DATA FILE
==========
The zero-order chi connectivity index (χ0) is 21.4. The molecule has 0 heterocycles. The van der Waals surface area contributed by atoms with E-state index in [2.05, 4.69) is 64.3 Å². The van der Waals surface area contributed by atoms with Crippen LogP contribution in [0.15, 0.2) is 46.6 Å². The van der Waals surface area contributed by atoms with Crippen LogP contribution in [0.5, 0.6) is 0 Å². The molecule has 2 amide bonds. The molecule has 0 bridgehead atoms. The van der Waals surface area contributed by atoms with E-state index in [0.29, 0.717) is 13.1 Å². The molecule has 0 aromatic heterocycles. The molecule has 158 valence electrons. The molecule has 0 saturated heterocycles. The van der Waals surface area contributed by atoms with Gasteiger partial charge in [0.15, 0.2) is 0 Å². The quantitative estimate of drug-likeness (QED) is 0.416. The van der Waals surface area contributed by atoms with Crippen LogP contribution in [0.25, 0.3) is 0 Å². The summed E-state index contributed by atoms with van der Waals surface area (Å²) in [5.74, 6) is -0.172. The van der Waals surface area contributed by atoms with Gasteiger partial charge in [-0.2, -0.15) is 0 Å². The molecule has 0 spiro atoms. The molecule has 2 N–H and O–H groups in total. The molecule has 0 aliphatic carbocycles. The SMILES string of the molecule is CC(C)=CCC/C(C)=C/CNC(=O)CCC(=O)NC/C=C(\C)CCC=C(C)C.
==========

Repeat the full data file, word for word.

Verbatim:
The zero-order chi connectivity index (χ0) is 21.4. The molecule has 0 heterocycles. The van der Waals surface area contributed by atoms with E-state index in [2.05, 4.69) is 64.3 Å². The van der Waals surface area contributed by atoms with Crippen LogP contribution in [0.15, 0.2) is 46.6 Å². The van der Waals surface area contributed by atoms with Crippen LogP contribution in [0.5, 0.6) is 0 Å². The molecule has 2 amide bonds. The molecule has 0 bridgehead atoms. The van der Waals surface area contributed by atoms with E-state index in [0.29, 0.717) is 13.1 Å². The molecule has 0 aromatic heterocycles. The molecule has 158 valence electrons. The molecule has 0 saturated heterocycles. The van der Waals surface area contributed by atoms with Gasteiger partial charge in [0.15, 0.2) is 0 Å². The quantitative estimate of drug-likeness (QED) is 0.416. The van der Waals surface area contributed by atoms with Crippen LogP contribution in [0.25, 0.3) is 0 Å². The summed E-state index contributed by atoms with van der Waals surface area (Å²) in [5.74, 6) is -0.172. The van der Waals surface area contributed by atoms with Gasteiger partial charge in [-0.2, -0.15) is 0 Å². The molecule has 0 spiro atoms. The molecule has 2 N–H and O–H groups in total. The molecule has 0 aliphatic carbocycles. The SMILES string of the molecule is CC(C)=CCC/C(C)=C/CNC(=O)CCC(=O)NC/C=C(\C)CCC=C(C)C.